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When you’re looking to buy a house, you won’t always find a place that satisfies every need on your home-buying checklist: in fact, it’s rarer to find a home that’s absolutely perfect. Homes that are a little bit imperfect can still be perfectly good buys, especially if the flaws can be fixed with a bit of DIY effort. However, you don’t want to sign yourself up for a long and grueling home improvement plan on top of your new mortgage. Some projects are a snap, while some are just not worth the time, effort, and most of all – cash.

Consider Your Resources First

Even the smallest of improvement projects need resources, so consider what you have available. You don’t want to sign up for a home improvement project that will bury you in work and stress from the moment you move in. If you’re an experienced technician or have good industry contacts to have things done professionally, you’re already a few steps ahead of the crowd. However, if you and your housemates all work forty-hour weeks, are in a new neighborhood with no knowledge of reliable contractors, or just don’t have the money to start, you’re starting behind the curve, and are paying mortgage on an inferior house right from the get-go. Really keep in mind what you’re prepared for, before you think about signing that mortgage.

Improvements Made Easy: When a Fixer-Upper Is Easily Fixed

Not all home improvement projects mean that you’ve got to call in the bulldozers, and not all home improvement projects need to be done professionally. Smaller projects can easily be done at home by someone with patience and determination, and will save you plenty of cash while still being able to enjoy your new home.

Consider, for example, a humble tiling job. Ripping up some ugly kitchen tiles and revamping the room with something a bit more stylish is an easy DIY project that fits easily inside a weekend, and won’t wind up making the home unusable in the process. Walkthroughs and tutorials are plentiful on YouTube and home improvement blogs alike, and you’ll find plenty of support and advice from the DIY community in their comments and forums. This project is medium-skilled, has few dangers, and isn’t likely to damage the home if left unimproved or if improved incorrectly: it’s a perfect DIY for nearly any new home owner, and can easily be excused as a minor imperfection when considering buying a home. Once you’ve gotten one DIY project complete, you’ll always find yourself hungry for more: suddenly, that overgrown yard doesn’t look so tough to tame into the garden of your dreams, and that ugly tub in the bathroom is easy enough to replace with a stylish free-standing ceramic number, or even a standing shower. You’ll find yourself not only improving the flaws that you originally saw, but improving your new home even further beyond that – increasing its resale value more and more as you go.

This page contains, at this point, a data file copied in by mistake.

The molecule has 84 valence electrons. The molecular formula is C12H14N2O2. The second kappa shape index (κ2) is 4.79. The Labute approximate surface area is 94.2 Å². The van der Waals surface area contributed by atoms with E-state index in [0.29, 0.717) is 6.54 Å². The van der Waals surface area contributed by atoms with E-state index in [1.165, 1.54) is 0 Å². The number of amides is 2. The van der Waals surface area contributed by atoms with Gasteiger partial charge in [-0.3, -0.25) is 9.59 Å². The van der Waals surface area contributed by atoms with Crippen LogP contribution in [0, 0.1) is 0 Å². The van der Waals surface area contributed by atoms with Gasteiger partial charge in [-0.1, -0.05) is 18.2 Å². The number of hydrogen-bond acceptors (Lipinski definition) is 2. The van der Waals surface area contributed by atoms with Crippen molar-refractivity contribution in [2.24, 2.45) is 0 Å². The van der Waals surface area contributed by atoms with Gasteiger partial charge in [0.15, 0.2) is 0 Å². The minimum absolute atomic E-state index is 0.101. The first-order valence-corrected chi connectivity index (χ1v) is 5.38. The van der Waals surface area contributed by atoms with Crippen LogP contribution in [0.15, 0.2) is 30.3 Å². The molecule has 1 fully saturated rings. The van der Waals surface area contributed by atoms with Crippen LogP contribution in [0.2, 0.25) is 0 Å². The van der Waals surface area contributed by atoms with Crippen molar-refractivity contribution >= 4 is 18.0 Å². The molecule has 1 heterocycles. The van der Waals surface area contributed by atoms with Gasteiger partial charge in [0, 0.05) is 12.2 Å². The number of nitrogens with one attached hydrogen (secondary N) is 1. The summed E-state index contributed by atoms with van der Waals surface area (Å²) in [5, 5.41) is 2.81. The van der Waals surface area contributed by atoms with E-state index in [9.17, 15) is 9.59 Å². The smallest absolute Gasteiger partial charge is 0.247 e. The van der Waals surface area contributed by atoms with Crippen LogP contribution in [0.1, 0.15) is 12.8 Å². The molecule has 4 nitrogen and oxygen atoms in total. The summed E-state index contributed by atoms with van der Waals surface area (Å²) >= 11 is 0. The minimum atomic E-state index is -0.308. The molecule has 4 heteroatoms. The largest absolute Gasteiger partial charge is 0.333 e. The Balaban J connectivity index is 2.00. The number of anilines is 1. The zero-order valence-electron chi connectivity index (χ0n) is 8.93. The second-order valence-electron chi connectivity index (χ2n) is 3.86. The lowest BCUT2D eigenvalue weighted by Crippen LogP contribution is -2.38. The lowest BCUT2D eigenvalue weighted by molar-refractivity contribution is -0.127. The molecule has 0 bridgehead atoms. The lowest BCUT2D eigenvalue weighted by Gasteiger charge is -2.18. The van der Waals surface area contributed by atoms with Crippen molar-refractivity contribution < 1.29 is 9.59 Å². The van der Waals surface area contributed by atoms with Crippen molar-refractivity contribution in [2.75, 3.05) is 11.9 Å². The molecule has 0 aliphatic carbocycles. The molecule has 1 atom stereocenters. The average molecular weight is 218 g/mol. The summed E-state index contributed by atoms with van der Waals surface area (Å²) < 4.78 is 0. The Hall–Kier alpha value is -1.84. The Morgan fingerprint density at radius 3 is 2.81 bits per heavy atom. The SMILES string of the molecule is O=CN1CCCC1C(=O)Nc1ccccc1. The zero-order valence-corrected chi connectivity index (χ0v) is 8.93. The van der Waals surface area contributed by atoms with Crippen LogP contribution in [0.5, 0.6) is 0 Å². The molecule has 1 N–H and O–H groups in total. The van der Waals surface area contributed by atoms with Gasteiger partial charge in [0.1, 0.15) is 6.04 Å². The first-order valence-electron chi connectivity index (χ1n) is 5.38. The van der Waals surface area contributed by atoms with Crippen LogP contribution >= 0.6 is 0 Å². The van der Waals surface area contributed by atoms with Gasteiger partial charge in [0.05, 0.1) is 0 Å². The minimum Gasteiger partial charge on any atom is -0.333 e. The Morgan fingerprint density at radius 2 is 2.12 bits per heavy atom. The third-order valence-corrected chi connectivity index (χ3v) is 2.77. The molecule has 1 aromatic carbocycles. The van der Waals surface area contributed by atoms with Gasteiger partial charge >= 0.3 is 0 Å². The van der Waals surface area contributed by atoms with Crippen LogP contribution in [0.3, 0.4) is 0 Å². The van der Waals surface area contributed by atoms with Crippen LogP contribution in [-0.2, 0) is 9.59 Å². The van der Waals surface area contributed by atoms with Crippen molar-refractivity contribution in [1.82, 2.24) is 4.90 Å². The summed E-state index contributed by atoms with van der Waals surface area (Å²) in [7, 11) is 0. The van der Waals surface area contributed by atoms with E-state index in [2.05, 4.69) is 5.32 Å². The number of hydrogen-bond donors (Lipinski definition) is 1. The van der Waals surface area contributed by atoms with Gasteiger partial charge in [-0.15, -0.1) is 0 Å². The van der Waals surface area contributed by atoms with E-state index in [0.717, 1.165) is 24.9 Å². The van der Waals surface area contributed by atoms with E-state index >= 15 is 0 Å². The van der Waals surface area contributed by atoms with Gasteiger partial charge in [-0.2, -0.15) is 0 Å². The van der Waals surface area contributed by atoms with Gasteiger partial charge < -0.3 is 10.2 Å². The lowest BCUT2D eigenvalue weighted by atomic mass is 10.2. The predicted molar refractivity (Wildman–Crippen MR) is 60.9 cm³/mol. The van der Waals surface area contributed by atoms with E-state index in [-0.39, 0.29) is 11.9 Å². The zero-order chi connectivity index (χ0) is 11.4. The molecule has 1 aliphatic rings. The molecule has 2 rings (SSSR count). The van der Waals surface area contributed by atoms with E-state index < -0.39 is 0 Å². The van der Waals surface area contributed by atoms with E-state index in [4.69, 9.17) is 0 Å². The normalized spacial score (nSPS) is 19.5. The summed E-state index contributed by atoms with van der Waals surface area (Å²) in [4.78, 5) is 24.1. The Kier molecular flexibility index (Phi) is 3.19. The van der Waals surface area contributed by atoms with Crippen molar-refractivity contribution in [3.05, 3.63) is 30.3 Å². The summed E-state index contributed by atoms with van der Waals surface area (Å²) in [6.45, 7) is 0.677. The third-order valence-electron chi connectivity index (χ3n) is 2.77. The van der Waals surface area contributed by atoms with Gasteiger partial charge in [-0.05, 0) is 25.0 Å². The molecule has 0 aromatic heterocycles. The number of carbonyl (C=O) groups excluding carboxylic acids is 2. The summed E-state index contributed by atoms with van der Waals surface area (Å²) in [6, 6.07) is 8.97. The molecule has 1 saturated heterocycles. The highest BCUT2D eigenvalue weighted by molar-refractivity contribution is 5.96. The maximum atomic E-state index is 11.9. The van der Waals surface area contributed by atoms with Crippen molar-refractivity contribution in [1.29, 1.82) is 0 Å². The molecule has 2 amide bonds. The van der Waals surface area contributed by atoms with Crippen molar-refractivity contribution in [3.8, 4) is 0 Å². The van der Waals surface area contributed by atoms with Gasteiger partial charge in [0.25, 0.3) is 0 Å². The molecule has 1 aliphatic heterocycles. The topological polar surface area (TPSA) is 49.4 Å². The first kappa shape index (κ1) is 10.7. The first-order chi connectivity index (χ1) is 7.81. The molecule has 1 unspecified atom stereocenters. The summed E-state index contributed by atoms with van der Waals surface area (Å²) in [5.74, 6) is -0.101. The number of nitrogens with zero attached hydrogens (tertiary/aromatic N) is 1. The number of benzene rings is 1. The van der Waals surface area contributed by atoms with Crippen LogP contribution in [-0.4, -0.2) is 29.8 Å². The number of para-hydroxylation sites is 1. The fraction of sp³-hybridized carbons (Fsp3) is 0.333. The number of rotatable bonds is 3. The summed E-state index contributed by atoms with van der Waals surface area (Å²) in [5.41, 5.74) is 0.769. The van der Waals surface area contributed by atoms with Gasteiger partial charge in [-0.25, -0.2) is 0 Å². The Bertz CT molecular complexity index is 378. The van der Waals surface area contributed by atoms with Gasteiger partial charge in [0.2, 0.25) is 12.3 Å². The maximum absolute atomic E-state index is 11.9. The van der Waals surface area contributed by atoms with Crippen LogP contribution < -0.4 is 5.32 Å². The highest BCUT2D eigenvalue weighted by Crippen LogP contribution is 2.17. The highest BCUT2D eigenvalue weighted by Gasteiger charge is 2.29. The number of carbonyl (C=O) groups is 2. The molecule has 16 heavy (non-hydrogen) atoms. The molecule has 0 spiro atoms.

Even a project that requires a professional’s touch isn’t necessarily a deal-breaker as far as whether or not you should buy a home. If you’re really in love with a home’s look and all it’ll take to make things perfect is a professional knocking down a wall or two, you’ll find that it’s well worth the added price. Do your research, and investigate contracting companies around your home’s new area. You may wind up finding a company that you can really stick with for years to come, throughout all your home improvement projects.

When That Fixer-Upper Has too Many Flaws

Unfortunately, not all flaws can be easily dismissed when you’re out to buy a home. There are some home improvement needs that are just too severe and too resource-intensive to justify signing up for their responsibility, especially when you can’t safely enjoy your new home. If a single project will have you kicked out of the house for months on end, it’s time to reconsider the investment.

Electrical and plumbing issues are not only bothersome on a convenience level, but can also be very dangerous to anyone living in your home. Bad plumbing can damage the home’s structure (if it hasn’t already), and poor electrical work can potentially start fires. A home that has issues with pests –termites, cockroaches, rats, etc. – is unsanitary and unsafe for even the most devoted of animal-lovers. If your new home has issues with any of these items (a seller or real estate agent is legally obligated to inform you of them, lest you unleash judiciary wrath upon them down the line), it’s not just a home improvement project: it’s a big problem, and one that you may not want to get yourself tangled up in.

If you’re still determined to buy a particular home despite these glaring issues, demand that the seller or real estate agent take steps to sweeten the pot for you. Often, they can legally be given the financial responsibility for funding repairs, especially when it comes to issues that fly in the face of safety regulations: faulty electrical work, slapdash plumbing, insect or vermin, and so on. Don’t let yourself back down on these demands, as they’re well within your rights as a buyer – and believe us, a real estate agent or seller knows that they’ve got a house that gravely needs improvements on their hands. Real estate agents often have connections with local contractors to provide improvement services at a discount rate, and will be all too happy to sign you up with them to seal a sale. A good seller or agent will work with you on negotiating prices and demands. Remember: buy smart and buy safe, and don’t sign up for a home that you can’t really throw yourself behind improving.